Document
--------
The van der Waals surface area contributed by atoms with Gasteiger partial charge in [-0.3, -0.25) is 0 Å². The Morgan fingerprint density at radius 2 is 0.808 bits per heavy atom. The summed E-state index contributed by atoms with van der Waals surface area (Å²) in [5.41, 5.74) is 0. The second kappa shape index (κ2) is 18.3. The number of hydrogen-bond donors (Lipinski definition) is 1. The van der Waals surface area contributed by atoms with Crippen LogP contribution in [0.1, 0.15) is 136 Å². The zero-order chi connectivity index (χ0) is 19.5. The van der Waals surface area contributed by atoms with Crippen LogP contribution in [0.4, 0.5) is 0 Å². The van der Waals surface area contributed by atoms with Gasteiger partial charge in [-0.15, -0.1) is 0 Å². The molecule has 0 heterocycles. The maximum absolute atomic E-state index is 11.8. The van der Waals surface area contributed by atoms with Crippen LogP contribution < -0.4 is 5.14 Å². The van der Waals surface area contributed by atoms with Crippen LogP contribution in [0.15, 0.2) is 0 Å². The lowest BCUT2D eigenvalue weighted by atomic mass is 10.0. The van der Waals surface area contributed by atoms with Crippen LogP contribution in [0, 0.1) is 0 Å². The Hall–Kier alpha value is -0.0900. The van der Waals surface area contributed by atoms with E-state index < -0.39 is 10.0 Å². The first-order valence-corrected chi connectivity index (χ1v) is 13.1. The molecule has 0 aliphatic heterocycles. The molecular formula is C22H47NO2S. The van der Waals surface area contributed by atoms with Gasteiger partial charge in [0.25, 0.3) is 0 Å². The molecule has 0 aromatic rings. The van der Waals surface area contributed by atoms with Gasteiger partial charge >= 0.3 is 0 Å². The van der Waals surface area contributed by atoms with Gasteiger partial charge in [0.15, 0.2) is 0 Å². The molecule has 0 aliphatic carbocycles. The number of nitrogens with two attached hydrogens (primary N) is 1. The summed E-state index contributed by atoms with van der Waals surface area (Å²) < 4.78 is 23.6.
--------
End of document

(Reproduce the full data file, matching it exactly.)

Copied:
The van der Waals surface area contributed by atoms with Gasteiger partial charge in [-0.3, -0.25) is 0 Å². The Morgan fingerprint density at radius 2 is 0.808 bits per heavy atom. The summed E-state index contributed by atoms with van der Waals surface area (Å²) in [5.41, 5.74) is 0. The second kappa shape index (κ2) is 18.3. The number of hydrogen-bond donors (Lipinski definition) is 1. The van der Waals surface area contributed by atoms with Crippen LogP contribution in [0.1, 0.15) is 136 Å². The zero-order chi connectivity index (χ0) is 19.5. The van der Waals surface area contributed by atoms with Crippen LogP contribution in [0.4, 0.5) is 0 Å². The van der Waals surface area contributed by atoms with Gasteiger partial charge in [-0.15, -0.1) is 0 Å². The molecule has 0 heterocycles. The maximum absolute atomic E-state index is 11.8. The van der Waals surface area contributed by atoms with Crippen LogP contribution < -0.4 is 5.14 Å². The van der Waals surface area contributed by atoms with Crippen LogP contribution in [0.15, 0.2) is 0 Å². The lowest BCUT2D eigenvalue weighted by atomic mass is 10.0. The van der Waals surface area contributed by atoms with Crippen LogP contribution in [0, 0.1) is 0 Å². The Hall–Kier alpha value is -0.0900. The van der Waals surface area contributed by atoms with E-state index < -0.39 is 10.0 Å². The first-order valence-corrected chi connectivity index (χ1v) is 13.1. The molecule has 0 aliphatic heterocycles. The molecular formula is C22H47NO2S. The van der Waals surface area contributed by atoms with Gasteiger partial charge in [0.25, 0.3) is 0 Å². The molecule has 0 aromatic rings. The van der Waals surface area contributed by atoms with Gasteiger partial charge >= 0.3 is 0 Å². The van der Waals surface area contributed by atoms with Gasteiger partial charge in [0.15, 0.2) is 0 Å². The molecule has 0 aliphatic carbocycles. The number of nitrogens with two attached hydrogens (primary N) is 1. The summed E-state index contributed by atoms with van der Waals surface area (Å²) < 4.78 is 23.6.